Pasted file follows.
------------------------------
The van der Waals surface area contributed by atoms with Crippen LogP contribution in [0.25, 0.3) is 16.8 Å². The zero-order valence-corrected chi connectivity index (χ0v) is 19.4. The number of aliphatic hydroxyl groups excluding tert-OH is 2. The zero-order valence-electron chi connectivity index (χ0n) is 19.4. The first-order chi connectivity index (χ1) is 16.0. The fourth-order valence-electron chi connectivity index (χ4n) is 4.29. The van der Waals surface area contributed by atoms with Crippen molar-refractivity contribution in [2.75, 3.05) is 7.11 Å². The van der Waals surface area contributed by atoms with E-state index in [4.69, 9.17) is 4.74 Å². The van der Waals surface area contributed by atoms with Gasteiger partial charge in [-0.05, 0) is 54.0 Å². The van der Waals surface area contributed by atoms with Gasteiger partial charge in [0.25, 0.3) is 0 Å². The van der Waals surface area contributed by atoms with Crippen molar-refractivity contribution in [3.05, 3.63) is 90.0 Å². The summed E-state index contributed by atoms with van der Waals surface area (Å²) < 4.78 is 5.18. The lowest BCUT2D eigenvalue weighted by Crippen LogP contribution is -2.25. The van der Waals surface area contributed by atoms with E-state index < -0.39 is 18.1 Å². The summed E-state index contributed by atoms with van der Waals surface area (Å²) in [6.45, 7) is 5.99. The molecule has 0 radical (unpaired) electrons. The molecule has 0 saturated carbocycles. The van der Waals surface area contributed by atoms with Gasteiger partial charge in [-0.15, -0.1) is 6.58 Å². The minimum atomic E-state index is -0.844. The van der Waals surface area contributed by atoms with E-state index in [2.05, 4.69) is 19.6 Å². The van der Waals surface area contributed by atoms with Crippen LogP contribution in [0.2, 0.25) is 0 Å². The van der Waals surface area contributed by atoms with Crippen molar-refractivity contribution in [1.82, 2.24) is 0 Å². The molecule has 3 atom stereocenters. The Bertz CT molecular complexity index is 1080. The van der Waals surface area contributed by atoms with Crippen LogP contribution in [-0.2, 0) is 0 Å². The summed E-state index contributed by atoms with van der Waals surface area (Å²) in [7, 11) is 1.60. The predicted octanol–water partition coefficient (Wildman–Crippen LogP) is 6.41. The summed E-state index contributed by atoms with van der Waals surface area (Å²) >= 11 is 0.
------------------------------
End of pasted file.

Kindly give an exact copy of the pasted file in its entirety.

The van der Waals surface area contributed by atoms with Crippen LogP contribution in [0.25, 0.3) is 16.8 Å². The zero-order valence-corrected chi connectivity index (χ0v) is 19.4. The number of aliphatic hydroxyl groups excluding tert-OH is 2. The zero-order valence-electron chi connectivity index (χ0n) is 19.4. The first-order chi connectivity index (χ1) is 16.0. The fourth-order valence-electron chi connectivity index (χ4n) is 4.29. The van der Waals surface area contributed by atoms with Crippen molar-refractivity contribution in [2.75, 3.05) is 7.11 Å². The van der Waals surface area contributed by atoms with E-state index in [4.69, 9.17) is 4.74 Å². The van der Waals surface area contributed by atoms with Gasteiger partial charge in [-0.05, 0) is 54.0 Å². The van der Waals surface area contributed by atoms with Gasteiger partial charge in [0.25, 0.3) is 0 Å². The van der Waals surface area contributed by atoms with Crippen molar-refractivity contribution in [3.05, 3.63) is 90.0 Å². The summed E-state index contributed by atoms with van der Waals surface area (Å²) < 4.78 is 5.18. The lowest BCUT2D eigenvalue weighted by Crippen LogP contribution is -2.25. The van der Waals surface area contributed by atoms with E-state index < -0.39 is 18.1 Å². The summed E-state index contributed by atoms with van der Waals surface area (Å²) in [6.45, 7) is 5.99. The molecule has 0 radical (unpaired) electrons. The molecule has 0 saturated carbocycles. The van der Waals surface area contributed by atoms with Gasteiger partial charge in [-0.15, -0.1) is 6.58 Å². The minimum atomic E-state index is -0.844. The van der Waals surface area contributed by atoms with E-state index in [2.05, 4.69) is 19.6 Å². The van der Waals surface area contributed by atoms with Crippen LogP contribution in [0.2, 0.25) is 0 Å². The van der Waals surface area contributed by atoms with Crippen molar-refractivity contribution in [1.82, 2.24) is 0 Å². The molecule has 3 atom stereocenters. The Bertz CT molecular complexity index is 1080. The van der Waals surface area contributed by atoms with Crippen LogP contribution in [-0.2, 0) is 0 Å². The summed E-state index contributed by atoms with van der Waals surface area (Å²) in [7, 11) is 1.60. The predicted octanol–water partition coefficient (Wildman–Crippen LogP) is 6.41. The summed E-state index contributed by atoms with van der Waals surface area (Å²) >= 11 is 0.